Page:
How to deal with Cyber Bullying
Receiving upsetting emails, messages or seeing nasty posts about yourself on social networking sites can be extremely damaging to your mental health and emotional wellbeing. Cyberbullying can be just as harmful as bullying in the workplace or school, and should be taken seriously, as they can lead to issues with self esteem, depression and anxiety. Here are a few tips for what you can do if you are being cyberbullied.
Do not reply to any nasty emails, comments or messages you receive, this is likely to make the situation worse, as the bully will most likely reply to your message. You will then be stuck in a cycle of receiving hateful messages. Try to ignore anything you receive of this nature, as replying may
Take a Break from Social Media
Social media can be a stressful place at the best of times, so it may be a good idea to step back from it for a few weeks if the comments and messages you are receiving are affecting your mental health. Try to fill your days with positive activities, instead of scrolling through social media waiting for notifications.
Use social media Block/Report feature
Social media sites such as Twitter, Instagram and Facebook have block and report features to ensure a safe and happy social media experience. Using these features will stop the bully being able to contact you through these sites, and reporting them may even result in their account being taken down or suspended for a short while.
Monitor your Social Media Accounts
Keep tabs on who is saying what about you or towards you, by blocking the person early you may be able to avoid the hateful comments or messages they intended to send your way later on.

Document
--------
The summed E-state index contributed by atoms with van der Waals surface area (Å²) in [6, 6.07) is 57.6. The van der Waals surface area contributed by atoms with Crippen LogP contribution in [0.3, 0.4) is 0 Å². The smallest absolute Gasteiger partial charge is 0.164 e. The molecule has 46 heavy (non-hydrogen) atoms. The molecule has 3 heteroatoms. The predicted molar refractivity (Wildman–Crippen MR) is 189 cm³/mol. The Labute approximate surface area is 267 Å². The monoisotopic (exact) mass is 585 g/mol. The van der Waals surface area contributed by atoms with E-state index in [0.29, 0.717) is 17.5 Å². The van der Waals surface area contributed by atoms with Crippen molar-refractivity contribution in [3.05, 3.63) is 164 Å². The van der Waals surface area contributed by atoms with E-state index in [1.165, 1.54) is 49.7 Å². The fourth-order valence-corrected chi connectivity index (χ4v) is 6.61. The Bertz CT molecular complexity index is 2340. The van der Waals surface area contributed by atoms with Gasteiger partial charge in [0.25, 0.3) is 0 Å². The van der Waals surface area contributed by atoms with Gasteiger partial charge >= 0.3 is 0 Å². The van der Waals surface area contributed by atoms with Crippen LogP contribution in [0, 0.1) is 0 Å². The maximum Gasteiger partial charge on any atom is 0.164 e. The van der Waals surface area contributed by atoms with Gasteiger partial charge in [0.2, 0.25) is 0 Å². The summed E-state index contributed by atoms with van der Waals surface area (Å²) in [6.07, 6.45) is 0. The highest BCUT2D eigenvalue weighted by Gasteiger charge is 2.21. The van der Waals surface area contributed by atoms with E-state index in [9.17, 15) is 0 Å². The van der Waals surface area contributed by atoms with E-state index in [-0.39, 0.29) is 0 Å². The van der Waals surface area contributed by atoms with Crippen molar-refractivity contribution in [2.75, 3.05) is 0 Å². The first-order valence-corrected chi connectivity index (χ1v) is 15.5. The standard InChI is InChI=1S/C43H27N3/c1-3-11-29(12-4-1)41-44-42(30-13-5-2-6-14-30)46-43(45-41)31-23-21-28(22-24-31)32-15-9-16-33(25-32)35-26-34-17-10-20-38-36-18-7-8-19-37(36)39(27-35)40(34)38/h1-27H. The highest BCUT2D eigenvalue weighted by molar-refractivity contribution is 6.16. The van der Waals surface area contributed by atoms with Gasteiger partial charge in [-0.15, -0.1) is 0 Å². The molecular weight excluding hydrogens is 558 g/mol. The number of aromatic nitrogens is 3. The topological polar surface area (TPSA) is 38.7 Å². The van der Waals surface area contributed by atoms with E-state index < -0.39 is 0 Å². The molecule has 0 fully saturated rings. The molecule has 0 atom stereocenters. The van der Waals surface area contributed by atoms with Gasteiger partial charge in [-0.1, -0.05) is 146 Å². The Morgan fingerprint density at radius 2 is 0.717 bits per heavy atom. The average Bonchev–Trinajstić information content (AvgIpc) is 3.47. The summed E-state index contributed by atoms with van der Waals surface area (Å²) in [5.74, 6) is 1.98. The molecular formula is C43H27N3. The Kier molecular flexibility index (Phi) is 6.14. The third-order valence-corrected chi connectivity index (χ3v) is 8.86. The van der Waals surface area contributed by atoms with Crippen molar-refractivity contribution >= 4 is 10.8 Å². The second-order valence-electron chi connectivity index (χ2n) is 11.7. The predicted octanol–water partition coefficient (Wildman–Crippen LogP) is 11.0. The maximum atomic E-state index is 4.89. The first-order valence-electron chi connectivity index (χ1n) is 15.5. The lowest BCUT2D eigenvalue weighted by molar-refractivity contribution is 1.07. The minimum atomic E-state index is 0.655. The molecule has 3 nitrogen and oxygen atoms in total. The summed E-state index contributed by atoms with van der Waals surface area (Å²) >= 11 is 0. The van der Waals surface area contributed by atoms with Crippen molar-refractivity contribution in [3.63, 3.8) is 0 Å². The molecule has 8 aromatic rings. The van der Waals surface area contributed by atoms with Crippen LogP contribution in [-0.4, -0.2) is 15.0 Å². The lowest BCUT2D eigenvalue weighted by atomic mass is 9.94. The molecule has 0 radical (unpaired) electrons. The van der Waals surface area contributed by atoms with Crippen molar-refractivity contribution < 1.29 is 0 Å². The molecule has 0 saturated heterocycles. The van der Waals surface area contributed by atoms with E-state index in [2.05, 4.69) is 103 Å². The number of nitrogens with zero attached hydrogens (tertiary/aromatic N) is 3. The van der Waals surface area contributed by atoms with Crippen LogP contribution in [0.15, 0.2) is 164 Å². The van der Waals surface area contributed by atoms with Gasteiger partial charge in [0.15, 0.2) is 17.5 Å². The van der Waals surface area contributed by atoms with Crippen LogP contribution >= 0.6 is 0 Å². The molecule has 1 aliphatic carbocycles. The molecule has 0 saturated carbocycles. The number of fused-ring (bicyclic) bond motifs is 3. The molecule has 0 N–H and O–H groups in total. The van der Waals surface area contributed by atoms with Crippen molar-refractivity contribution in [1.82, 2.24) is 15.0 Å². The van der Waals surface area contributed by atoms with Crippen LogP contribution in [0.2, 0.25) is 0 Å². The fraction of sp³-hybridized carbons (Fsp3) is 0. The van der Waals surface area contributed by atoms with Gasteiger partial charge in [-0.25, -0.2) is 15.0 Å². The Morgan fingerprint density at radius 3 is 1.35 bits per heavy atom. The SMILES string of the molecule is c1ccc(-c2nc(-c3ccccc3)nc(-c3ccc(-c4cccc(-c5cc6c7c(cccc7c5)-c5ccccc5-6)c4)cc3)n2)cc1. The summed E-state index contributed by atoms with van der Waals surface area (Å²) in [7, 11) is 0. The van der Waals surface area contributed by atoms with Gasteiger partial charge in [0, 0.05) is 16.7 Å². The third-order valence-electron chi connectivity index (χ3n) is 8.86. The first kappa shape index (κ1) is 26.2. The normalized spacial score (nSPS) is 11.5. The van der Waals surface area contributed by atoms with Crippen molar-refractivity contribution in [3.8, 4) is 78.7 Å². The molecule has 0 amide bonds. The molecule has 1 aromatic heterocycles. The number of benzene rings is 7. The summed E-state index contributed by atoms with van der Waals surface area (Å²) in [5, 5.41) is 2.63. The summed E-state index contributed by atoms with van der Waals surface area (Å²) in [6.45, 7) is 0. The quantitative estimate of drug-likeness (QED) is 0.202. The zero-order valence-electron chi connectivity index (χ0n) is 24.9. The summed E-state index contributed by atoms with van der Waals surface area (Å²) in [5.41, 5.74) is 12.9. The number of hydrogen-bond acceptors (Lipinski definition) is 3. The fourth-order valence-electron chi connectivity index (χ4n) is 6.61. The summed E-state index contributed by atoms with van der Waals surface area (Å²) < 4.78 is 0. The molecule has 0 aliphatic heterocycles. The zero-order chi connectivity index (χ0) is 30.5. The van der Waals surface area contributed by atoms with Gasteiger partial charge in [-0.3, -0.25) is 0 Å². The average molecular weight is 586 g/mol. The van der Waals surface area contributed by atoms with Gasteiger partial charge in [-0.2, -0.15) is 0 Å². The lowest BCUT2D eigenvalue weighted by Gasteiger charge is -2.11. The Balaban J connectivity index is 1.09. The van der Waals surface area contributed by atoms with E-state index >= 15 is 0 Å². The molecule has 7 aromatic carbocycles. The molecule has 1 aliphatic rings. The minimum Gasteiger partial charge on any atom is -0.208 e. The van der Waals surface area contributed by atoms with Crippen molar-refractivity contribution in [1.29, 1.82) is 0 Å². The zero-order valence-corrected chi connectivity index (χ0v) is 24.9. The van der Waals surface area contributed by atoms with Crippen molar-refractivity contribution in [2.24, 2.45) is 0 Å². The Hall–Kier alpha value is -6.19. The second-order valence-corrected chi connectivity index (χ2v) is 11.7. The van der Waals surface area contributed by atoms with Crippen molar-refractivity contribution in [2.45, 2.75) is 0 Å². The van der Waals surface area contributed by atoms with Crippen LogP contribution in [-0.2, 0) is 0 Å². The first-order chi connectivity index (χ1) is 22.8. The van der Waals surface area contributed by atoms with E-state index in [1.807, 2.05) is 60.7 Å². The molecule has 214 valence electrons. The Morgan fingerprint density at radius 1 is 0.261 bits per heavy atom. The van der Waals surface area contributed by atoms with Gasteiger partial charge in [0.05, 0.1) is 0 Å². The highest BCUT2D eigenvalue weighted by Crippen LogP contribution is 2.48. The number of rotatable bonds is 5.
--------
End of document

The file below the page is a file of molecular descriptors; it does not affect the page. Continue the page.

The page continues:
Screenshots are one of the best ways to report an instance of cyberbullying to your school, place of work or even the police. The person who is cyberbullying you may delete their comments or messages later on, meaning without screenshots you won’t have proof of the incident. This means you will always have a copy of what has been said.
Cyberbullying can have just as great of an impact on your mental health as standard bullying, so don’t ignore the way it is making you feel. Speak to friends, family, teachers or colleagues about the situation. Many institutions like schools should be able to intervene by speaking to parents, setting up student-tutor meetings, or removing you from the presence of the bully as much as possible e.g. by switching you to another class. Don’t feel you have to suffer in silence, there are many people who will be able to help you through the situation.
Learn to Manage your Stress
Bullying of any type is likely to cause large amounts of stress, however cyberbullying will follow you home and torment you 24 hours a day. It may feel like you do not have a safe space, which is why stress management is so important.
Cyberbullying can take as much of a toll on your mental health as any other type. Here at Mind Allies we’re on hand if you ever need to talk about your experiences.